I have written a lot about Dieppe in this blog. I write once more because of the changes there since we last visited this delightful French port more than a year ago.
It is, as usual, our favourite “abroad” place for a few days of complete change, gastronomic delights (mainly fish) and a source for acquiring good wine at a reasonable price. The saving on our car-full of wine pays for our break. Could one ask for more?
I have pretty well squeezed everything I wanted from a few drawings on postcards made at the International Kite Festival there in 2008. These will appear, in bright pastel form, in A4 and A1 size, in due course. The only kite flying during our visit this time was in the shape of an octopus. It was of no interest to me as kites like it, and many other exotic ones, had already reached my canvasses.
My kites are compositions of shape and colour, set in simple landscape. I doubt if any would actually fly. But pictorial representation is not what I am about in art.
I had never noticed before, and certainly not remarked upon, that the ground floors of at least two large shops in Dieppe undulated. To shop there entailed walking gently up and down hill. Floors are usually flat.
Shops change in Dieppe with some regularity. Those that do are mostly clothes shops. Department stores, food and vegetable shops stay the same - as does the smaller twice-weekly market and the large one on Saturdays. A shop where we once bought wine equipment and Pro-Ven-Di soap (soap on a chromium stick, bolted to the wall above a basin) was closed. But we had already managed (in England) to buy that soap, from France, through the Internet.
We discovered this time that it is best to shop early at the large out-of-town supermarket. There are then assistants available to help, and empty wine boxes to use. “Early”, in Dieppe, is before 10 o’clock, when shops open. Around 9.30 appeared to be an ideal time to visit the supermarket, when shelves were being re-stocked and those empty wine boxes available. We need the boxes to make the best use of space when filling the back of our car – to the brim.
A film was being made at the yachting harbour quay. Just whether one of the car ferries was involved we did not discover. But it left the inner port, wandered around off-shore, and came back to moor all night and brightly lit where vessels generally offload sand and gravel for the building industry.
Margreet estimated that the cost of food and goods had risen by 30% in just over a year. But we know where we can still eat lunch splendidly and cheaply, with unlimited red wine and cider. We sit with workmen (no women there), which does give us a direct link with France and the French. I can usually make myself understood, but Margreet, with her command of languages, has to translate the replies to me.
For the first time we were short changed (£5) after eating at the popular Tout Va Bien brasserie, where the harbour stops and the main street starts. The brasserie was under new management. Margreet soon sorted that matter out. The waiter knew exactly what he had done.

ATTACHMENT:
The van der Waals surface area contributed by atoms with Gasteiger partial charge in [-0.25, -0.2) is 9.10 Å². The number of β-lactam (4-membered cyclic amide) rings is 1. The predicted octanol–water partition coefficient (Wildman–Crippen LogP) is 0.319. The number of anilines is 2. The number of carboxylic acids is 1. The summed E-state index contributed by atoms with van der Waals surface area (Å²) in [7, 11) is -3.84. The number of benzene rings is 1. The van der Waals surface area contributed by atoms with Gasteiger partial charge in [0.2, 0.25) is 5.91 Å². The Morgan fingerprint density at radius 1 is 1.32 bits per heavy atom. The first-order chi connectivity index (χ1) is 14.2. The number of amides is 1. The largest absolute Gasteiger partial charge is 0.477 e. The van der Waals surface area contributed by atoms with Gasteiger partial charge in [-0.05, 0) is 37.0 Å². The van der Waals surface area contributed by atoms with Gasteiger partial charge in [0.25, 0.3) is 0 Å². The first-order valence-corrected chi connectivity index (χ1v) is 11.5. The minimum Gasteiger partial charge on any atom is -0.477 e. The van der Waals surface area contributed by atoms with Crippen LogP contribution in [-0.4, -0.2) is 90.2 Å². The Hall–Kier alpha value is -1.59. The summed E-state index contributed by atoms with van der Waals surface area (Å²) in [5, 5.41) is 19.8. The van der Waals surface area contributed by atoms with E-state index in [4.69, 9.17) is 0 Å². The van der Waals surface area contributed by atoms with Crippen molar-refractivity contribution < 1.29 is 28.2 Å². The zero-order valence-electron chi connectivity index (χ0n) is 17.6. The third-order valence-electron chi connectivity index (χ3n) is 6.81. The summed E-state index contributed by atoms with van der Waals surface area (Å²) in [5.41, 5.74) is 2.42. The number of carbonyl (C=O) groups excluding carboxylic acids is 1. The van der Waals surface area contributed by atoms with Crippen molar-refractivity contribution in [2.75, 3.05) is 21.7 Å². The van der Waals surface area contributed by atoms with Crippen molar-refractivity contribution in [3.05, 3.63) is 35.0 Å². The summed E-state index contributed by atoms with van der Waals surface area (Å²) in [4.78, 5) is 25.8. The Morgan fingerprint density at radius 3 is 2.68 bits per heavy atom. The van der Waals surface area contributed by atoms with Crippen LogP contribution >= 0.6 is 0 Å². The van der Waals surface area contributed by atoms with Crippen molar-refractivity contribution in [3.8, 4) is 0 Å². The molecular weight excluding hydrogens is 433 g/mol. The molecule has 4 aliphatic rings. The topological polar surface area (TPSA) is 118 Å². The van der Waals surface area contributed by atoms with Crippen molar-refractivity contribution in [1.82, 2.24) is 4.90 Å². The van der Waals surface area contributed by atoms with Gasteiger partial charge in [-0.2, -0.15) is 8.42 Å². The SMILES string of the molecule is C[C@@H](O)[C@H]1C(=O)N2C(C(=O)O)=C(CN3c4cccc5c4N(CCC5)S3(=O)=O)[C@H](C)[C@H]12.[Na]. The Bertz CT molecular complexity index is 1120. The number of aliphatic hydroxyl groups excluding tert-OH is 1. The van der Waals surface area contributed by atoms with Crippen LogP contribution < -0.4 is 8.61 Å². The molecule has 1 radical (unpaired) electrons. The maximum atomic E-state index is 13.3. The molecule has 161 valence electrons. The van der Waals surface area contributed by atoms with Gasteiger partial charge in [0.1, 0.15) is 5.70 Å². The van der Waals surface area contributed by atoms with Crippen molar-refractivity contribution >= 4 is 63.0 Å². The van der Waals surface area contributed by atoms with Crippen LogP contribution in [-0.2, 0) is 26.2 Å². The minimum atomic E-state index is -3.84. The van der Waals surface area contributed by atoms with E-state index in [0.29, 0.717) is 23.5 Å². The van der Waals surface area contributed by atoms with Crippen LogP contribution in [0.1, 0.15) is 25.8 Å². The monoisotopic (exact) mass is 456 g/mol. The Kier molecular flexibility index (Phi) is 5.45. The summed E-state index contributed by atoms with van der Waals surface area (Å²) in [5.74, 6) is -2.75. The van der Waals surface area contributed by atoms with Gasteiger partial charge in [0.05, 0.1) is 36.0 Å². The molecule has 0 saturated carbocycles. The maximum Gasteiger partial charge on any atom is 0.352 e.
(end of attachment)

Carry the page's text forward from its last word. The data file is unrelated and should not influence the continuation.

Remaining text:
A most horrible bronze sculpture, forming part of a roundabout outside the brasserie has been dispensed with. But it had been replaced by another that was almost as offensive.
Dog mess, always a hazard in Dieppe in the past, has been considerably reduced – thank havens. One can now look forward and upward when walking – well, most of the time.
But for me the greatest and most welcome change in Dieppe has been one of convenience. It is that having virtually abolished the pissoire in France, Dieppe, most sensibly, has re-installed them – two, one in the main square and market place, and another near to where fresh fish is sold from stalls by the yachting harbour. Hooray for good sense – and less pollution.
The car ferry is underused out of season, and makes the less than four hour crossing more pleasant. And queuing through the system does give one a chance to talk with strangers. One man supplied organic vegetables to major supermarkets, which is a multi million pound operation. And a motorcycle enthusiast’s BMW fell over in the Austrian Alps, which cost the manufacturer a great deal of money in lodgings, replacement and repair, as it was still under warranty.
He was about to take one of his old bikes on a rally of vintage machinery in northern Spain. We once travelled back by ship from there with the same group of enthusiasts. So we asked if he would give our regards to someone who helped us out with a starting problem. This man could hardly be missed as he rode a bike with his wife in the sidecar. But what was more unique was the fact that he had adapted the bike so that he could manage to ride it one-handed – having lost an arm in an accident.
By talking to people you can make an otherwise boring trip quite good fun.